22. THE PROFITABLE REVOLVING DOOR AT THE EPA

When William Ruckelshaus resigned as head of the Environmental Protection Agency (EPA) about five years ago, his salary was $72,600 a year. Since taking over as chief executive officer at Browning-Ferris Industries, of Houston, his salary has jumped to a guaranteed minimum of $1 million annually. In addition, he is assured of far more than that in incentive bonuses and the exercise of options to buy up to one million shares of Browning-Ferris stock.

Browning-Ferris is a giant waste-management firm and Ruckelshaus is just the best known member of an expanding class of former EPA professionals now employed in the booming waste disposal industry. Typically, they have gone to work for companies that are prospering from contracts with the agency's multi-billion dollar Superfund program to clean up hazardous dumps. In addition to his long EPA experience, Ruckelshaus has easy access to President George Bush who looked to him for environmental policy advice during his campaign. He has been a mentor to the current EPA chief, William Reilly. And at Browning-Ferris, he provides a profile of moral rectitude to a company in frequent trouble as a price fixer and major polluter.

His resume since the EPA also included a stint in 1987, overseeing a coalition of Fortune 500 companies that sought to weaken the Superfund law. The top lieutenants in this effort were Phillip Angell, his former administrative aide at the EPA, and Henry Habicht, a former assistant attorney general with responsibilities for prosecuting Superfund violators. All three pulled out after the plan was leaked to the business press. Angell later became a Washington representative of Ruckelshaus' company, Browning-Ferris. And, in another spin of the revolving door, Habicht is now deputy administrator of the EPA.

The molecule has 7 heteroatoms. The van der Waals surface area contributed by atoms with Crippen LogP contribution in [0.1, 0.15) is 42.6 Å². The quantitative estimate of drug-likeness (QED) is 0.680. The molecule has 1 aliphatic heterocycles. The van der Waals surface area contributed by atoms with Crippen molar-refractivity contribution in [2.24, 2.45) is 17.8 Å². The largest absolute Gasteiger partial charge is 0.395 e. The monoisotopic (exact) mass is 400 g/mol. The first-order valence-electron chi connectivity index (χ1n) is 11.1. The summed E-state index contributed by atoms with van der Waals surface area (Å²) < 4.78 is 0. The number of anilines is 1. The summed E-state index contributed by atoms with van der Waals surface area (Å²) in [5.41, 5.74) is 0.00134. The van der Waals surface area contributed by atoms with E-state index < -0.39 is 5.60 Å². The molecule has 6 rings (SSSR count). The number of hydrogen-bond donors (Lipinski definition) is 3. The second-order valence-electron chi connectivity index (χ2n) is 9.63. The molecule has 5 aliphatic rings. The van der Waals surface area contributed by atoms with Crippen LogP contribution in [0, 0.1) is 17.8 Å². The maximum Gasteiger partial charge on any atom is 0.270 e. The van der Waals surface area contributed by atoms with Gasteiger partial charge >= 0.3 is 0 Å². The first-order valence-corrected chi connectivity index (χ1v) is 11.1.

"Obviously, we do hire EPA people, and for a while they do have knowledge of EPA's needs for contracting services," said Gary Dietrich, a former EPA executive now on the staff of a large waste disposal consulting firm, ICF Inc., of Fairfax, Virginia. "I don't know whether that's bad." Critics disagree, however, viewing EPA fence jumpers as merchants of secret information, whose new employers, in turn, use this information to their advantage in winning contracts.

The principal victims of this relationship between the EPA and industry are the millions of people who live near the toxic waste dumps. The cleanups that satisfy the agency aren't nearly good enough for the local residents and they often can't do a thing about it.

EPA frequently calls upon an organization called Clean Sites to serve as an informal mediator to help settle cleanup disputes. While Clean Sites touts itself as an "unbiased third party," its largest corporate donors, giving $100,000 or more, are Dow Chemical, DuPont, Monsanto, Shell Oil, General Electric, and Union Carbide. The EPA unfailingly praises Clean Sites. You should not be surprised to learn that William Reilly, current EPA chief, was one of the founders of Clean Sites, while Russell Train, EPA chief in the Nixon and Ford administrations, is the current chair of Clean Sites.

While there is no hard evidence of unlawful conduct, the revolving door at the EPA certainly poses ethical and conflict of interest questions that should be asked by the media.

SSU CENSORED RESEARCHER: SALLY ACEVEDO

SOURCE: THE NATION 72 Fifth Avenue New York, NY 10011
DATE: 11/6/89
TITLE: "REVOLVING DOOR AT THE EPA"
AUTHOR: JIM SIBBISON

COMMENTS: The ethical question of public employees leaving the EPA for high salaries in corporations they formerly were supposed to regulate was raised by investigative journalist Jim Sibbison. Sibbison believes that wider media exposure of this issue "could lead to legislative reforms to bar EPA officials from the corrupt practice of taking jobs in the industry they are regulating -- especially in the superfund hazardous waste disposal companies." Reason magazine called Sibbison's article the best environmental piece The Nation has published in recent years. The article also generated a call from ABC-TV's PrimeTime Live program. The producer said they were interested in doing a segment on the subject with Sam Donaldson. That was in February. When Sibbison checked with PrimeTime Live in mid-July to see when they would do the expose on EPA's revolving door, the producer said the story was "filed away for future use." Apparently ABC-TV News doesn't want to be accused of contributing to any legislative reforms.